Increasing minority participation in cancer clinical trials

Health University of California: Moon Chen, UC Davis, February 15, 2012.

UC Davis cancer center among five nationwide sites focused on recruitment, retention of minorities in clinical trials.

Researchers from the UC Davis Cancer Center are part of a national effort that has just received a five-year round of funding to better understand and address barriers that limit the participation of minority populations in cancer therapeutic trials.

The National Institute of Minority Health and Health Disparities (NIMHD), the newest of the National Institutes of Health institutes, has awarded a $5.1 million grant over five years to Enhancing Minority Participation in Clinical Trials (EMPaCT), a consortium of five institutions seeking to increase representation of multiple minority groups in cancer trials. The Phase II funding follows up on an earlier 18-month start-up Phase I grant.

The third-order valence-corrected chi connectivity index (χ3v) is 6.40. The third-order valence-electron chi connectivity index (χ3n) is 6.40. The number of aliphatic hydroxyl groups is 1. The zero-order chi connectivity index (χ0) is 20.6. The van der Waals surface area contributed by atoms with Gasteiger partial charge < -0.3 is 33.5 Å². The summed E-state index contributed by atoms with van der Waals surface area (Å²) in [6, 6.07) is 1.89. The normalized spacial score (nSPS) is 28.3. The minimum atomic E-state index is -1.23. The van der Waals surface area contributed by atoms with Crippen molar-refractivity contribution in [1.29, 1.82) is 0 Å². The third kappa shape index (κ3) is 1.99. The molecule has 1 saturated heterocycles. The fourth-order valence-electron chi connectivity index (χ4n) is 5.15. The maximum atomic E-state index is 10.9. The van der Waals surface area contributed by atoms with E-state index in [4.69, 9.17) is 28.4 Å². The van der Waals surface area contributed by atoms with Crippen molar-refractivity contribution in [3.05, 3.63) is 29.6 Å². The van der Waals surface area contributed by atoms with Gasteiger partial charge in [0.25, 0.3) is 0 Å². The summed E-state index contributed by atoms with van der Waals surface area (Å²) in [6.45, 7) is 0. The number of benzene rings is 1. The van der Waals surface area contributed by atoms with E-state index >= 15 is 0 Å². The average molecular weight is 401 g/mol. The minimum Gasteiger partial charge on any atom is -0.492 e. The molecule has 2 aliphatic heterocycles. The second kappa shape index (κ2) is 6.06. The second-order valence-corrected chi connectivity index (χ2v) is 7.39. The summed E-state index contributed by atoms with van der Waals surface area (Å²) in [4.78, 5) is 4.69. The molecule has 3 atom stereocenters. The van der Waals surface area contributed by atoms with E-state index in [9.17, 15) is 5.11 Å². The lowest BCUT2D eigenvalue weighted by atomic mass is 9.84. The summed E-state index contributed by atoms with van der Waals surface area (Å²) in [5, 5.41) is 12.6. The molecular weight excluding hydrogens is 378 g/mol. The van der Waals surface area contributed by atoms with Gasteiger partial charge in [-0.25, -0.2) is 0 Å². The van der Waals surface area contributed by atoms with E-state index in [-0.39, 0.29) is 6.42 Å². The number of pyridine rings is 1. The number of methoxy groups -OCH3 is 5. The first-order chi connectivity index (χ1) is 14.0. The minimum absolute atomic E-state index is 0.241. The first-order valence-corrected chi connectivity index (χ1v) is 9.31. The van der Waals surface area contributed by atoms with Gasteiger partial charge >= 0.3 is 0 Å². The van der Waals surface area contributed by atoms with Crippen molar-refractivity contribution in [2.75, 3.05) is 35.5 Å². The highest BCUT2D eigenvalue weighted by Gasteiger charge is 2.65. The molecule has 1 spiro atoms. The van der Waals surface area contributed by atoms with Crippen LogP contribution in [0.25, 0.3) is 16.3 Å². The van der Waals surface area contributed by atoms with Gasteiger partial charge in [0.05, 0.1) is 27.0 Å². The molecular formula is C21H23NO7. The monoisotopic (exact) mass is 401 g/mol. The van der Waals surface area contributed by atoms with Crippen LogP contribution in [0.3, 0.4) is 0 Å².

EMPaCT consists of five National Cancer Institute-designated cancer centers and NIMHD disparities research program sites selected for their commitment to cancer and health disparities research, as well as cancer clinical trial development and implementation. In addition to UC Davis, which is representing the West region and focusing on Asian American accrual, participating institutions are:

  • University of Minnesota, Minneapolis, lead institution (Midwest — Native American and African American accrual)
  • University of Alabama, Birmingham, co-lead institution (Southeast — African American accrual)
  • Johns Hopkins University (East — African American accrual)
  • University of Texas M.D. Anderson in Houston (Southwest — Latino/Hispanic accrual)

The consortium’s Phase II goal is increasing the recruitment and retention of racial/ethnic minorities into therapeutic clinical trials to reduce cancer-related health disparities. The objective is to realize a 5 percent increase in participants over the next five years. Read Full Article